Photo: Jamie Grill (Getty Images)
The talk coming from the back seat of my car was starting to make me uncomfortable.
“Aren’t you glad you don’t have to be in a class with Harrison anymore? Ugh, he was soo annoying.”
My nine-year-old daughter’s friend is sweet and precocious but also occasionally prone to talk about other kids, and not always kindly. I normally don’t interject into my kids’ conversations with their friends, but when I hear unkind words, I jump in.
That said, it’s not okay to shame a child, especially when that child isn’t mine.
So I simply said this: “I wonder how Harrison would feel if you were to say that with him standing right here in front of you.”
“I wonder” is my go-to sentence starter to get my kids to listen without explicitly telling them what to do. In this scenario, it was meant to force a pause into the conversation and help my daughter’s friend think about how she sounded and about the harm her words could cause.
The phrasing, it turns out, is commonly used by psychologists, particularly when the goal is to help parents get their child to discover and decide for themselves the right course of action. Jason B. Hobbs, LCSW wrote on Medium that he often encourages parents to begin their sentences with their children with “I wonder if …” The point, Hobbs says, is to guide rather than direct, “ensuring that your child has the option to make choices for themselves versus you making the choice for them.”
When I “wondered” aloud how Harrison would feel if he’d been standing right there, it was a way to get my daughter’s friend to realize on her own that what she was doing wasn’t okay—but without shaming her or overtly disciplining her. (Discipline is her parents’ job.) She quickly back-pedaled on her statement and took back the word “annoying.” She even went a little further and added that he had come a long way during the school year and was really funny and creative. She’d taken a moment to think about it and had immediately realized how unkind her words had sounded. And she corrected herself.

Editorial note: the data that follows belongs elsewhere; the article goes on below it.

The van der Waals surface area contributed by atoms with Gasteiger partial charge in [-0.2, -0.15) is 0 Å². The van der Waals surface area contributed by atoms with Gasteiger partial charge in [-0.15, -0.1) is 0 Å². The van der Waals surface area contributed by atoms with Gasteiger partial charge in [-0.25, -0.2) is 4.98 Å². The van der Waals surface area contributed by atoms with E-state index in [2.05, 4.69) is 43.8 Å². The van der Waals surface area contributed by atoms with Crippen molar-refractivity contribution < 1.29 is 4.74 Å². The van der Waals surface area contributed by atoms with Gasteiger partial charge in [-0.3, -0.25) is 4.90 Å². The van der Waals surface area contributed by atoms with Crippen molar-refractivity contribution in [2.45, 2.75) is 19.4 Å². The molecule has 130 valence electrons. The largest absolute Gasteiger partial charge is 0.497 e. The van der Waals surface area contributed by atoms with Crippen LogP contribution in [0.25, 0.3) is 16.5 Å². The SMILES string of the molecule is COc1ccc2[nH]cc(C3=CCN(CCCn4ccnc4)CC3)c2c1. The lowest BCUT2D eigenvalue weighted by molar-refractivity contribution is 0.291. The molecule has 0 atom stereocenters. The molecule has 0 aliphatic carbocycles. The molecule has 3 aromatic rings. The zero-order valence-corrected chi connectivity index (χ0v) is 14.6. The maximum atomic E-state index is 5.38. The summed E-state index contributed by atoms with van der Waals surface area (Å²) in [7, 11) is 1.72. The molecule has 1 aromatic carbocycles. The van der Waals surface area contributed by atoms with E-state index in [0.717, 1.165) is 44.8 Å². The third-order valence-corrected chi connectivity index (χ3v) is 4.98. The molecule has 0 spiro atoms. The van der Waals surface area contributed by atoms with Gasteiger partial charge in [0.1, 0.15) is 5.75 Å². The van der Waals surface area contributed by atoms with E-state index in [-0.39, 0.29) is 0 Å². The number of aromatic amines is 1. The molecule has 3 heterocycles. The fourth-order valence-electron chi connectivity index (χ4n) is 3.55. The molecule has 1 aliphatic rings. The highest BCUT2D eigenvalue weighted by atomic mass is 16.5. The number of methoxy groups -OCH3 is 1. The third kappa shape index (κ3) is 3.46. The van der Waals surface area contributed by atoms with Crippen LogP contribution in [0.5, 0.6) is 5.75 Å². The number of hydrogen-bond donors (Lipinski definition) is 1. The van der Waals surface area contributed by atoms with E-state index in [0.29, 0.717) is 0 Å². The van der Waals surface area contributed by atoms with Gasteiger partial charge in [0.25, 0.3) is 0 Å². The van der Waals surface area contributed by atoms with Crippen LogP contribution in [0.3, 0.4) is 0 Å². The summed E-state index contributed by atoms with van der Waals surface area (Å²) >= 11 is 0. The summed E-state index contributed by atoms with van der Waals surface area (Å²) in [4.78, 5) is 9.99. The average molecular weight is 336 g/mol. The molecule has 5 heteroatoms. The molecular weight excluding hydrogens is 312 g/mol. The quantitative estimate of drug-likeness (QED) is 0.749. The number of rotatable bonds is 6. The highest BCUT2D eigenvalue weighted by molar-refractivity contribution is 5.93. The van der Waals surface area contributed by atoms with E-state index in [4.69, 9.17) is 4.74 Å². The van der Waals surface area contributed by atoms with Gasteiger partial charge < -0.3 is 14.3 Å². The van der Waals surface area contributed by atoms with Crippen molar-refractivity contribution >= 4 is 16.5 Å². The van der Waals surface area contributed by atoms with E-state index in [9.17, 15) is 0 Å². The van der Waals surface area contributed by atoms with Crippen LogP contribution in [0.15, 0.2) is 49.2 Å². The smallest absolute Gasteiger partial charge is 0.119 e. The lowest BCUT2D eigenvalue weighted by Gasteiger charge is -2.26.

The “I wonder” technique has an even greater benefit, according to Hobbs: It teaches problem-solving independence.
Adults know what to do based on many years of experience, much of it by trial and error. And although we could simply tell a kid exactly what to do and how to do it, although we could just tell them what is right and what is wrong, when we do that, “we inhibit their inner ability to problem-solve.” Saying “I wonder” gets a child to think through a problem and come up with a solution on their own. Creative problem-solving and introspection about our words and actions are not innate skills—they must be practiced. So giving our kids the opportunity to practice these skills is a much longer-lasting and valuable lesson than simply ordering a kid to follow a rule.
You might use “I wonder” the next time you want your child to think deeply about something. If your kid is asking to stay up late to finish watching a movie, you might say, “I wonder how you’ll feel tomorrow when you have that swim meet.” Or if your teen is feeling overwhelmed by a big project, you might think aloud, “I wonder if there are ways to make it easier.” With these two little words, you’re laying a foundation for them to think and wonder just how much their choices matter.